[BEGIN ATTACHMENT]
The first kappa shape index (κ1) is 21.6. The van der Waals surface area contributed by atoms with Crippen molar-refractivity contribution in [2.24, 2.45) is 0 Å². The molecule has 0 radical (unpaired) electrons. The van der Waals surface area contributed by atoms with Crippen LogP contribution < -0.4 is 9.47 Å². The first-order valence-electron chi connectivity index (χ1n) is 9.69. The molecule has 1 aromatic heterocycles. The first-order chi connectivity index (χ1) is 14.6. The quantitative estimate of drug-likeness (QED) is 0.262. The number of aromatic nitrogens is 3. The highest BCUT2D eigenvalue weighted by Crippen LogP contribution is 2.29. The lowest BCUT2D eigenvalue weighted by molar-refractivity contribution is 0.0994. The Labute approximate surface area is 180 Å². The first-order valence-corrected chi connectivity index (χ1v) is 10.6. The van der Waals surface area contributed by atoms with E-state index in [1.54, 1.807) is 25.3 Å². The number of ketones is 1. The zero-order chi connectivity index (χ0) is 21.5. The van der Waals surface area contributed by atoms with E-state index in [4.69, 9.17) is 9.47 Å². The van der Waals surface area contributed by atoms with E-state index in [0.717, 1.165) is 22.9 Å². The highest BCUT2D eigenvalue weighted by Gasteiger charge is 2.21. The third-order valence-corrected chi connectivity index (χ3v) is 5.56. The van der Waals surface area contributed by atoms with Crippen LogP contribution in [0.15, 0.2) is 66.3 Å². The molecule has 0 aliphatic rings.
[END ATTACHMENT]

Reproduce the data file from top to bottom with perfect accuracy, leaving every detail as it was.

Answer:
The first kappa shape index (κ1) is 21.6. The van der Waals surface area contributed by atoms with Crippen molar-refractivity contribution in [2.24, 2.45) is 0 Å². The molecule has 0 radical (unpaired) electrons. The van der Waals surface area contributed by atoms with Crippen LogP contribution < -0.4 is 9.47 Å². The first-order valence-electron chi connectivity index (χ1n) is 9.69. The molecule has 1 aromatic heterocycles. The first-order chi connectivity index (χ1) is 14.6. The quantitative estimate of drug-likeness (QED) is 0.262. The number of aromatic nitrogens is 3. The highest BCUT2D eigenvalue weighted by Crippen LogP contribution is 2.29. The lowest BCUT2D eigenvalue weighted by molar-refractivity contribution is 0.0994. The Labute approximate surface area is 180 Å². The first-order valence-corrected chi connectivity index (χ1v) is 10.6. The van der Waals surface area contributed by atoms with E-state index in [1.54, 1.807) is 25.3 Å². The number of ketones is 1. The zero-order chi connectivity index (χ0) is 21.5. The van der Waals surface area contributed by atoms with E-state index in [4.69, 9.17) is 9.47 Å². The van der Waals surface area contributed by atoms with E-state index in [0.717, 1.165) is 22.9 Å². The highest BCUT2D eigenvalue weighted by Gasteiger charge is 2.21. The third-order valence-corrected chi connectivity index (χ3v) is 5.56. The van der Waals surface area contributed by atoms with Crippen LogP contribution in [0.15, 0.2) is 66.3 Å². The molecule has 0 aliphatic rings.